Note that If you’ve decided to upgrade your garage door, you may find it worthwhile to monitor your temperatures for a few days or weeks before insulating other parts of your garage. The door alone could do the trick. If not, you’ll next want to consider your garage walls and the attic space above the ceiling.
2. Garage Attics:
The attic space will be the easiest of these to insulate if yours is lacking. You can check the state of your insulation—or lack thereof—by opening and peering in through the access panel located on most garage ceilings.
This attic space can be insulated in several ways. Foam boards or spray can be applied to the underside of your roof decking, or insulation can also be installed between your rafters on the top-side of your ceiling boards. This latter approach to insulation usually involves fiberglass, cellulose or some form of foam spray. If you don’t see any insulation or notice areas that are missing this energy-saving material, you’ll want to address the issue. Many homeowners choose to do this themselves, as these insulating materials are readily available at home improvement stores.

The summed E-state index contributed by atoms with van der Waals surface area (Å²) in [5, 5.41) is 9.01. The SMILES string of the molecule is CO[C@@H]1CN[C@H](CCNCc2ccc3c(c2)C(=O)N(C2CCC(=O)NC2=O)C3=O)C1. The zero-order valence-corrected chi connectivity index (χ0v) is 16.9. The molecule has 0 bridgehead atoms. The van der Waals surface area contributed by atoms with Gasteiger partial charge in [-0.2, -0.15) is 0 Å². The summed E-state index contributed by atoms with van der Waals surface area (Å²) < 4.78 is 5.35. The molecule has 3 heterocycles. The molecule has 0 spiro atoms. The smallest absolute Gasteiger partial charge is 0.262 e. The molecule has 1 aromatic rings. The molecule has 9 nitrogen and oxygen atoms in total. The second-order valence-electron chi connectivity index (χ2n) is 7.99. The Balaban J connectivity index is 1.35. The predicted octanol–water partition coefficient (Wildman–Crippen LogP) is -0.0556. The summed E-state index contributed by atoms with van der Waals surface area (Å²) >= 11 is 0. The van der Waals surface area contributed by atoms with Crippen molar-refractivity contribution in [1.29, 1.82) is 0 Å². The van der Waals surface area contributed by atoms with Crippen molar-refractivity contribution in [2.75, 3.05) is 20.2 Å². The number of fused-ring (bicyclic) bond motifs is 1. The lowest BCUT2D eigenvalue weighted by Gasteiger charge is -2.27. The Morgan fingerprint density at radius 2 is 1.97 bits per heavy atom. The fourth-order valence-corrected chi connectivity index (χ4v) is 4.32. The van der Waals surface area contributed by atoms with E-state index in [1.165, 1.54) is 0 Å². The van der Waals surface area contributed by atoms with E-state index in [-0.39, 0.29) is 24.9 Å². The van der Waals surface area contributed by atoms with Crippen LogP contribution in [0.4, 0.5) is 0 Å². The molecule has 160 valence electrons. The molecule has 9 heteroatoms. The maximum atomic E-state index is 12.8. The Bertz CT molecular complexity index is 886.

The average one-car garage in the U.S. is about 200 square feet of floor space, which directly translates to the space above your head in your garage attic. The average cost to insulate a space this size yourself in fiberglass or cellulose is between $150 and $300 (75¢ to $1.50 per square foot).